Emotional intelligence and leader effectiveness: an analysis of the banking sector in Kenya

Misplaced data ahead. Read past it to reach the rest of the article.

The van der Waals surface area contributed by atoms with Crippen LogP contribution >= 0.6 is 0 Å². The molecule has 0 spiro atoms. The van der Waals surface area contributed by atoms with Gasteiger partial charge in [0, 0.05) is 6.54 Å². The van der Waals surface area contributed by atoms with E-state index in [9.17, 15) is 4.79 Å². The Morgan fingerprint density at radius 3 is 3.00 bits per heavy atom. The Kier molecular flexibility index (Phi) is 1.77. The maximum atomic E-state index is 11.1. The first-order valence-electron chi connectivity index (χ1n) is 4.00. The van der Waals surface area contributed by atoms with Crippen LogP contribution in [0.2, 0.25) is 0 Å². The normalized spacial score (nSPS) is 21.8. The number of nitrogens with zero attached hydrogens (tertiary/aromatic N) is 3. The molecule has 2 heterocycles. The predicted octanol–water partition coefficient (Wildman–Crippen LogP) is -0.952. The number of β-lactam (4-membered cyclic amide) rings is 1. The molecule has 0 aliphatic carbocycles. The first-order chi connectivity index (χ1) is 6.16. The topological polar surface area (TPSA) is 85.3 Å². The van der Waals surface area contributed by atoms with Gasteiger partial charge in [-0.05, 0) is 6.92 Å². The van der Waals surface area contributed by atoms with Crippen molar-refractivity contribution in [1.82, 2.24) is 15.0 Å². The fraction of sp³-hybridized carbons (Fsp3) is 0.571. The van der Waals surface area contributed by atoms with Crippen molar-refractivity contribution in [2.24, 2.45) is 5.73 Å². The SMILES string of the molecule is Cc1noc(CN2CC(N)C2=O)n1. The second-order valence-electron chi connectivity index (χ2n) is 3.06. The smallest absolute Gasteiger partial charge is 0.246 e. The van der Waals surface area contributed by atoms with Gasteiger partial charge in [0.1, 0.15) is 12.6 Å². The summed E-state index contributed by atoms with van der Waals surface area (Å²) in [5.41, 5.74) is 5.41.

Researchers have long attempted to understand the determinants of effective leadership. Research findings tend to indicate that emotionally intelligent leaders are effective leaders. The central notion underlying this research is that the relationship between emotional intelligence and leader effectiveness is moderated by organizational culture, leadership skills, adherence to ethical norms and demographic factors of age and gender. No known study had examined the association between the six concepts. The link between leader effectiveness and emotional intelligence had been examined independently in previous studies. The objectives that guided this study were (1) to establish whether male and female leaders differed in emotional intelligence competencies; (2) to establish the relationship between a leader's emotional intelligence and leader effectiveness; (3) to determine the moderating effect of leadership skills, organizational culture, adherence to ethical norms and demographic factors of age and gender on the relationship between emotional intelligence and leader effectiveness. The study was cross sectional in design and was conducted among top executives in the banking sector, drawn from the commercial banks in Kenya. Descriptive statistics comprising of means and standard deviations were used to show the average self -ratings. All ratings were made on point type Likert scale. Data was analyzed using the Statistical Package for Social Sciences (SPSS). The study had 6 hypotheses that were tested using statistical tests such as Pearson Product Moment Correlation Coefficient (PPCC) and hierarchical regression. The findings of the study revealed that gender differences in emotional intelligence are on specific competencies. Female executive leaders scored higher in certain competencies than male respondents. Women executive leaders scored higher in ability to bolster other peoples' talents and abilities, ability to be confident and sure of own capabilities, recognize and meet customer needs, ability to show empathy, understand other peoples' needs, feelings and emotions and conscientious. Male executive leaders scored higher in ability to have a positive view to life and issues, display honesty and integrity, solve problems, initiate and manage change and persuade others into desired change. A positive and significant relationship existed between emotional intelligence and leader effectiveness. Each of the four clusters of emotional intelligence (Self Awareness, Self-Management, Social Awareness and Relationship Management) was significantly correlated to leader effectiveness. The results of this study are in congruence with past studies that E1 and leader effectiveness are significantly related. The findings of the study revealed that demographic variables of age and gender and leadership skills did not significantly moderate the relationship between emotional intelligence and leader effectiveness. However, organizational culture and adherence to ethical norms positively and significantly moderated the relationship between emotional intelligence and leader effectiveness. The study concludes with implications for theory and practice and recommendations for further study.